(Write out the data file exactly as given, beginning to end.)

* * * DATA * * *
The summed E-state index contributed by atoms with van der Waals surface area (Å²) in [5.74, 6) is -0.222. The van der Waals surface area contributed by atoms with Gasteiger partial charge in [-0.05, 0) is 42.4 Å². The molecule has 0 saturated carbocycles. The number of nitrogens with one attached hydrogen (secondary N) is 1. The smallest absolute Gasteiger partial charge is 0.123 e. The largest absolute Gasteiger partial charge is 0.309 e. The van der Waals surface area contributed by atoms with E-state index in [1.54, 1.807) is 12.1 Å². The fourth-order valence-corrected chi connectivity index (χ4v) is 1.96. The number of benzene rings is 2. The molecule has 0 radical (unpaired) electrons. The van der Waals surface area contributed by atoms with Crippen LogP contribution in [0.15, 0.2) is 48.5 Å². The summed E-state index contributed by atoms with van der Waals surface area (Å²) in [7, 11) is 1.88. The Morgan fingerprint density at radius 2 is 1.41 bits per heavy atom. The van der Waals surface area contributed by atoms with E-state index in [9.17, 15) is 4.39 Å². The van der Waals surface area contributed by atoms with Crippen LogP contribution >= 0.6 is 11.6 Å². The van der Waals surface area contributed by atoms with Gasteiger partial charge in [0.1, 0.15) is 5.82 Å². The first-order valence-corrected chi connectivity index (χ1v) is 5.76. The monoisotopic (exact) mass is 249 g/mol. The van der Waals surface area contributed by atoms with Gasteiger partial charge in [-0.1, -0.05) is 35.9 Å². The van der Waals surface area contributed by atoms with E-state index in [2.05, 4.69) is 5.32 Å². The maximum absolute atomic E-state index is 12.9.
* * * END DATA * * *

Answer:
The summed E-state index contributed by atoms with van der Waals surface area (Å²) in [5.74, 6) is -0.222. The van der Waals surface area contributed by atoms with Gasteiger partial charge in [-0.05, 0) is 42.4 Å². The molecule has 0 saturated carbocycles. The number of nitrogens with one attached hydrogen (secondary N) is 1. The smallest absolute Gasteiger partial charge is 0.123 e. The largest absolute Gasteiger partial charge is 0.309 e. The van der Waals surface area contributed by atoms with E-state index in [1.54, 1.807) is 12.1 Å². The fourth-order valence-corrected chi connectivity index (χ4v) is 1.96. The number of benzene rings is 2. The molecule has 0 radical (unpaired) electrons. The van der Waals surface area contributed by atoms with Crippen LogP contribution in [0.15, 0.2) is 48.5 Å². The summed E-state index contributed by atoms with van der Waals surface area (Å²) in [7, 11) is 1.88. The Morgan fingerprint density at radius 2 is 1.41 bits per heavy atom. The van der Waals surface area contributed by atoms with E-state index in [9.17, 15) is 4.39 Å². The van der Waals surface area contributed by atoms with Crippen LogP contribution >= 0.6 is 11.6 Å². The van der Waals surface area contributed by atoms with Gasteiger partial charge in [0.1, 0.15) is 5.82 Å². The first-order valence-corrected chi connectivity index (χ1v) is 5.76. The monoisotopic (exact) mass is 249 g/mol. The van der Waals surface area contributed by atoms with Gasteiger partial charge in [-0.1, -0.05) is 35.9 Å². The van der Waals surface area contributed by atoms with E-state index in [2.05, 4.69) is 5.32 Å². The maximum absolute atomic E-state index is 12.9.